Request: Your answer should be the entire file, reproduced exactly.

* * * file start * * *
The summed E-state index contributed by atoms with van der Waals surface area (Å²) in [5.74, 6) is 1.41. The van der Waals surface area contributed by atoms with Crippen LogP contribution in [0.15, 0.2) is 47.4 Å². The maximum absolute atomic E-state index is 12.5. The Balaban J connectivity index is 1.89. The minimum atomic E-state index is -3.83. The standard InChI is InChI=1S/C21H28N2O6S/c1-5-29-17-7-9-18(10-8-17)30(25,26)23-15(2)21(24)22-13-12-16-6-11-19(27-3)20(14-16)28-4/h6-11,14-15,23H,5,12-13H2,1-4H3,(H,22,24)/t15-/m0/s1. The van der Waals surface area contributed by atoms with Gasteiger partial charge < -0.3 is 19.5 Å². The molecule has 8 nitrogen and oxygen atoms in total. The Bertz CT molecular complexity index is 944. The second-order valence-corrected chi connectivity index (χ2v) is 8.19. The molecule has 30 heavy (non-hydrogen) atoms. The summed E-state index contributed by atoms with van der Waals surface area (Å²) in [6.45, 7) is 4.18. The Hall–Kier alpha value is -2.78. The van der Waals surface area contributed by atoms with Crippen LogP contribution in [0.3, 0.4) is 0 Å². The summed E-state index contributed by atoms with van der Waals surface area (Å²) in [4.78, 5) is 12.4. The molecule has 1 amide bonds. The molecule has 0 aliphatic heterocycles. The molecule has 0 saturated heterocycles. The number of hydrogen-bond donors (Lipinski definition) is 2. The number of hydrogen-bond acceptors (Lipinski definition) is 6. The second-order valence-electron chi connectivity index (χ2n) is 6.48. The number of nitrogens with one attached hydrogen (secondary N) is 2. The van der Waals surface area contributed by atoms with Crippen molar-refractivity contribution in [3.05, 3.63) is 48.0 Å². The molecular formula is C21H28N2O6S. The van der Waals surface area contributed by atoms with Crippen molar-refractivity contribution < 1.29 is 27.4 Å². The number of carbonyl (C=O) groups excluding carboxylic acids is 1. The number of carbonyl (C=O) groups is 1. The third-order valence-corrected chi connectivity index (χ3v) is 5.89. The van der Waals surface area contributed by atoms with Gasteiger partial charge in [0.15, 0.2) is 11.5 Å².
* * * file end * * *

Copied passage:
The summed E-state index contributed by atoms with van der Waals surface area (Å²) in [5.74, 6) is 1.41. The van der Waals surface area contributed by atoms with Crippen LogP contribution in [0.15, 0.2) is 47.4 Å². The maximum absolute atomic E-state index is 12.5. The Balaban J connectivity index is 1.89. The minimum atomic E-state index is -3.83. The standard InChI is InChI=1S/C21H28N2O6S/c1-5-29-17-7-9-18(10-8-17)30(25,26)23-15(2)21(24)22-13-12-16-6-11-19(27-3)20(14-16)28-4/h6-11,14-15,23H,5,12-13H2,1-4H3,(H,22,24)/t15-/m0/s1. The van der Waals surface area contributed by atoms with Gasteiger partial charge < -0.3 is 19.5 Å². The molecule has 8 nitrogen and oxygen atoms in total. The Bertz CT molecular complexity index is 944. The second-order valence-corrected chi connectivity index (χ2v) is 8.19. The molecule has 30 heavy (non-hydrogen) atoms. The summed E-state index contributed by atoms with van der Waals surface area (Å²) in [6.45, 7) is 4.18. The Hall–Kier alpha value is -2.78. The van der Waals surface area contributed by atoms with Crippen LogP contribution in [0.3, 0.4) is 0 Å². The summed E-state index contributed by atoms with van der Waals surface area (Å²) in [4.78, 5) is 12.4. The molecule has 1 amide bonds. The molecule has 0 aliphatic heterocycles. The molecule has 0 saturated heterocycles. The number of hydrogen-bond donors (Lipinski definition) is 2. The number of hydrogen-bond acceptors (Lipinski definition) is 6. The second-order valence-electron chi connectivity index (χ2n) is 6.48. The number of nitrogens with one attached hydrogen (secondary N) is 2. The van der Waals surface area contributed by atoms with Crippen molar-refractivity contribution in [3.05, 3.63) is 48.0 Å². The molecular formula is C21H28N2O6S. The van der Waals surface area contributed by atoms with Crippen molar-refractivity contribution < 1.29 is 27.4 Å². The number of carbonyl (C=O) groups excluding carboxylic acids is 1. The number of carbonyl (C=O) groups is 1. The third-order valence-corrected chi connectivity index (χ3v) is 5.89. The van der Waals surface area contributed by atoms with Gasteiger partial charge in [0.15, 0.2) is 11.5 Å².